In a move that is as blatantly political as it is overdue, Gordon Brown this week announced his support for a referendum on the so-called "Alternative Vote" proposal that has made its way around for the last few years.
Known to the rest of the world as the "Instant Run-Off," the proposed new system is far from the proportional representation system that dominates continental Europe. However, it is would have an important impact on the numbers game in UK politics, particularly in close elections like this one.
We will start with the figures about what would mean in an electoral context, understanding that, of course, it would not be in place for this election given the need for a referendum beforehand.
The main added-value of the AV (we'll use the British acronym for now) is that it allows voters to rank their choices, rather than just voting for one prospective MP. In effect, you can still cast that initial protest vote or two without losing the chance to cast your final lot with the lesser of the two remaining evils if your top choice candidate does not make it. In an American context, it would be like if in 2000 all the Ralph Nader voters in Florida could have had their votes switched to their second choice candidate in the case when no candidate reached a majority initially.
If enacted, this would likely have an important impact on quite a number of House of Commons constituencies.
In the last general election in the UK (2005), only 220 seats were won with a majority of the voter -- just barely above one-third of the House of Commons' 646 constituencies. Among the major parties, Labour fared the best, with almost 37 percent of their seats won by majority, while the Conservatives and Liberal Democrats had far fewer, along with the regional parties.
In some cases, mainly in places with strong regional parties, small parties can capitalize on the split vote to prevail. For example, in the "Bethnal Green and Bow" constituency of east London, the left-wing Respect party was able to beat out a safe Labour MP with just 35.9 percent of the vote to Labour's 34.0 percent.
However, in most cases it is the large parties (Tories and Labour) who profit from the current system, where the first past the post system casts a bit of a chilling effect on voters who would otherwise vote for third parties. For example, in the Ynys Mon constituency of Wales, the Labour MP prevailed with just 34.6 percent of the vote, followed by the regional Plaid Cymru party candidates 31.1 percent, an independent right-wing candidate with 14.7 percent, the Conservative Party's 11 percent and the Liberal Democrats 7 percent.
So what is the political imperative for Brown to push this proposition forward at this time? Quite simply, it is to appeal to the Liberal Democrats, with whom lie Labour's likely remaining chance at staying in government. In the case of a hung parliament, as we discussed a couple weeks back, the Lib Dems will hold an important swing position.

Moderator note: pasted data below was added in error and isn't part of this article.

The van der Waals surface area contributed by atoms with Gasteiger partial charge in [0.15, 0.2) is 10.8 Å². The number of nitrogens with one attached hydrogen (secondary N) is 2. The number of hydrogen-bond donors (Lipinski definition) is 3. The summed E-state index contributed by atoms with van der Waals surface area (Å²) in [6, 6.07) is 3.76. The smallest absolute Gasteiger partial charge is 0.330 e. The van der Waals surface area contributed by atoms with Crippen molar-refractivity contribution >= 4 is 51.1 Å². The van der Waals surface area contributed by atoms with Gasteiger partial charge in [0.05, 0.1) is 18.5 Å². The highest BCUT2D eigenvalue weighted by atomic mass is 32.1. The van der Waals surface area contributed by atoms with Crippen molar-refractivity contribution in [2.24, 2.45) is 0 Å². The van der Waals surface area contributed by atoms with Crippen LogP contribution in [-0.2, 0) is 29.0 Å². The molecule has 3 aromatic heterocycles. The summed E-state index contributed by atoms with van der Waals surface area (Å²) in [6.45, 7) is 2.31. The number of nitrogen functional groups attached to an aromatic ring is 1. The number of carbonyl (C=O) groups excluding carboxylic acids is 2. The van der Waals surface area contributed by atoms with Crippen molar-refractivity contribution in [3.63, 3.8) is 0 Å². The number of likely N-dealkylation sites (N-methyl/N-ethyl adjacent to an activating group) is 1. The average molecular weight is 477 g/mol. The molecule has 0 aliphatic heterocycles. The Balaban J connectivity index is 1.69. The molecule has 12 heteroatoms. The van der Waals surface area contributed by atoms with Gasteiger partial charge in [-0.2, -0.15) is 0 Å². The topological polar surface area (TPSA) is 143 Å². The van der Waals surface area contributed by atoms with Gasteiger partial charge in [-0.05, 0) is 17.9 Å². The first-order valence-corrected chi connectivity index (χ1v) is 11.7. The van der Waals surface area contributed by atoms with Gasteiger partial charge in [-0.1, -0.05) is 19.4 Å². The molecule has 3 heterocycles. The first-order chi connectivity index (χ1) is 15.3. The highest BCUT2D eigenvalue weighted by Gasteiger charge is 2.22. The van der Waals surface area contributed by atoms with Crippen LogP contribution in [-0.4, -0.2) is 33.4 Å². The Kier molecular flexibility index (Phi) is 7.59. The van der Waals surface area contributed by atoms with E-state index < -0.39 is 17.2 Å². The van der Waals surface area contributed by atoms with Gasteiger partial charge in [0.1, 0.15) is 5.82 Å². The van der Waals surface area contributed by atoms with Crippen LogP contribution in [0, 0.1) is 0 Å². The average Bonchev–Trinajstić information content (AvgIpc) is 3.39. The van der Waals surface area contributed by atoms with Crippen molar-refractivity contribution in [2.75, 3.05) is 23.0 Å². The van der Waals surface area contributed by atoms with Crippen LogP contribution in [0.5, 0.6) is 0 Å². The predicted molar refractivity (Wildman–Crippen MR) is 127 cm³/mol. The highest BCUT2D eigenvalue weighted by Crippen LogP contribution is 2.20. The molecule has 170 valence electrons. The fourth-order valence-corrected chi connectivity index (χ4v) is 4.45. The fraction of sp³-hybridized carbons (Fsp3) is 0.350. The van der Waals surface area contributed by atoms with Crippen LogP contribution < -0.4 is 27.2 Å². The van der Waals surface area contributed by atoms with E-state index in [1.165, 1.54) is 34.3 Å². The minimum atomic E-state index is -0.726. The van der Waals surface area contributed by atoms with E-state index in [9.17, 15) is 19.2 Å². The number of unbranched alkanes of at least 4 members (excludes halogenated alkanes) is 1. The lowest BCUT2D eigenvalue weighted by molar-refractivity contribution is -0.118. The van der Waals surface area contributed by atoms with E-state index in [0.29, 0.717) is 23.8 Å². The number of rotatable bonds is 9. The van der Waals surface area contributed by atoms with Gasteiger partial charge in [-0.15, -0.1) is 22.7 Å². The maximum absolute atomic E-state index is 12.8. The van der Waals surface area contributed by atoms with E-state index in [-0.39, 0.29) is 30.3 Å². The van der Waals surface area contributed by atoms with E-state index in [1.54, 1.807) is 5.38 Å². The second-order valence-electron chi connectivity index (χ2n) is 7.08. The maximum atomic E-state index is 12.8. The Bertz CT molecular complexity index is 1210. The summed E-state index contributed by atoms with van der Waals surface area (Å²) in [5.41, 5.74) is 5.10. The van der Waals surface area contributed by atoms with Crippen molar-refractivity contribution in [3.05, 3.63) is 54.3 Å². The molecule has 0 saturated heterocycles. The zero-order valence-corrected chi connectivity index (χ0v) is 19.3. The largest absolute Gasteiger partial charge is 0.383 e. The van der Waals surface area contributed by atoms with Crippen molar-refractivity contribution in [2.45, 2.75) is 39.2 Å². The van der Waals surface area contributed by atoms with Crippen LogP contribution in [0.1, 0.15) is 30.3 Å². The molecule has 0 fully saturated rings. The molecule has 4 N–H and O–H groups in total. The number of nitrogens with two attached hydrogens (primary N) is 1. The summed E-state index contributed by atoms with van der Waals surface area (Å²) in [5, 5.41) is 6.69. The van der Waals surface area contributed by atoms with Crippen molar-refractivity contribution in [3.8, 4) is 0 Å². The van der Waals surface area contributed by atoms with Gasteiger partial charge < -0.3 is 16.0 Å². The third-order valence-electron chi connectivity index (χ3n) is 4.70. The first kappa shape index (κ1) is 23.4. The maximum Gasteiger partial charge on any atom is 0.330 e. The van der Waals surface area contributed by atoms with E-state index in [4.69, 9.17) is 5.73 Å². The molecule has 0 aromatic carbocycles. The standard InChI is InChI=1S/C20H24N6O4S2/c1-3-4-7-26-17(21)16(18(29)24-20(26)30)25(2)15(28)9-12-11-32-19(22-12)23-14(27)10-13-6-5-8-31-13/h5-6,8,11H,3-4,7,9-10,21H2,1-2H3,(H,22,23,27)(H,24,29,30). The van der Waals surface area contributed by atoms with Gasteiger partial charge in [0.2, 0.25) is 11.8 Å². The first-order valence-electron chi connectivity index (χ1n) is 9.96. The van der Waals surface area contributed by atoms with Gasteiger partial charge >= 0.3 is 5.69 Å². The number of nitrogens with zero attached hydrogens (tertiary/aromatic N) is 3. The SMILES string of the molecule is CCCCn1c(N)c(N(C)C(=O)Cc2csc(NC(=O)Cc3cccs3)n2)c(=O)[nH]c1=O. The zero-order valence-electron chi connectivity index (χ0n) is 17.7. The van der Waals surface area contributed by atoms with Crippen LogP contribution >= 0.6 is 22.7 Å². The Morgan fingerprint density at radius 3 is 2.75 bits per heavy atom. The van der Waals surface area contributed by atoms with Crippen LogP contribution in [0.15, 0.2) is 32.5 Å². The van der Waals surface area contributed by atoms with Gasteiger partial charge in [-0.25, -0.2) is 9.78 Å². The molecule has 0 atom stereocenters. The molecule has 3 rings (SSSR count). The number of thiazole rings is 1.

According to pollster Angus Reid, about 40 percent of Britons would vote in favor of the AV scenario if given the chance, as compared to 31 percent for the present system. At the same time, 6 percent said they would not vote at all and 23 answered "Don't know." However, a majority (52 percent) said that they would welcome a referendum on this issue, while just 20 percent said they would not (28 percent not sure). There was a slight regional variation on the vote, with Scottish, Welsh and English Midlands voters more in favor of the AV than the rest of voters (London, England South and England North).
This indicates good politics for Brown, though the media and most political elites see apparent pandering at play. And for the Lib Dems, who are the clear targets of the policy, this could mean important gains if enacted.
In 2005, there were 32 seats where the Liberal Democrat candidate was within 20 percentage points of the winner, who was either a Tory or from Labour, where the winner got 40 percent or less of the vote.
In each of these cases, the Lib Dems could win by taking half the votes from the losing major party candidate and be victorious (as long as there was no other competitive third party, like a regional party). For example, in Hampstead and Highgate (in north London), the Lib Dem candidate has performed successively better over the last three elections. An AV swing from either or both of the big parties toward the Lib Dem could result in a pickup.
Is it enough to get Nick Clegg and his team on board with Labour in the case of a hung parliament? Certainly not. But the joint draws of a slightly improved electoral landscape and the trapping of governing office may be hard to pass up. Is not the purpose of politicking to finally get to the levers of power?
Next up in our UK general election coverage: We will tackle the troublesome problem of translating national horserace numbers into actual MP totals, something that every observer of the election is trying to negotiate.
Renard Sexton is FiveThirtyEight's international affairs columnist and is based in Geneva, Switzerland. He can be contacted at firstname.lastname@example.org